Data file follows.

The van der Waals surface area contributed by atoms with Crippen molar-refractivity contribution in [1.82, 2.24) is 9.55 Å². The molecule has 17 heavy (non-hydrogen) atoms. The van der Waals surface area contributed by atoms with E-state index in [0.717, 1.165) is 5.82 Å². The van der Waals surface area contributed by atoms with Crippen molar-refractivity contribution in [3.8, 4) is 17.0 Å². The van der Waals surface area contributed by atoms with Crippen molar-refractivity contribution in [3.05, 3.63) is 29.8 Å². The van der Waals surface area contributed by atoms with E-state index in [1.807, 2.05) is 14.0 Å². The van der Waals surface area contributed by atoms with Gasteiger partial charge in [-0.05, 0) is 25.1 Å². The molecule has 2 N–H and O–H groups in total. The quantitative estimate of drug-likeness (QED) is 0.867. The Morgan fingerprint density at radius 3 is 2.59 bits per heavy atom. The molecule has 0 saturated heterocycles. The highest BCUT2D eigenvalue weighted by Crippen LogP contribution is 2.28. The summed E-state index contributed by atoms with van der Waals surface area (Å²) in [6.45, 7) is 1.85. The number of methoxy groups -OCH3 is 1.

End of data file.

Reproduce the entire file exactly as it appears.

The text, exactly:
The van der Waals surface area contributed by atoms with Crippen molar-refractivity contribution in [1.82, 2.24) is 9.55 Å². The molecule has 17 heavy (non-hydrogen) atoms. The van der Waals surface area contributed by atoms with E-state index in [0.717, 1.165) is 5.82 Å². The van der Waals surface area contributed by atoms with Crippen molar-refractivity contribution in [3.8, 4) is 17.0 Å². The van der Waals surface area contributed by atoms with Crippen molar-refractivity contribution in [3.05, 3.63) is 29.8 Å². The van der Waals surface area contributed by atoms with E-state index in [1.807, 2.05) is 14.0 Å². The van der Waals surface area contributed by atoms with Gasteiger partial charge in [-0.05, 0) is 25.1 Å². The molecule has 2 N–H and O–H groups in total. The quantitative estimate of drug-likeness (QED) is 0.867. The Morgan fingerprint density at radius 3 is 2.59 bits per heavy atom. The molecule has 0 saturated heterocycles. The highest BCUT2D eigenvalue weighted by Crippen LogP contribution is 2.28. The summed E-state index contributed by atoms with van der Waals surface area (Å²) in [6.45, 7) is 1.85. The number of methoxy groups -OCH3 is 1.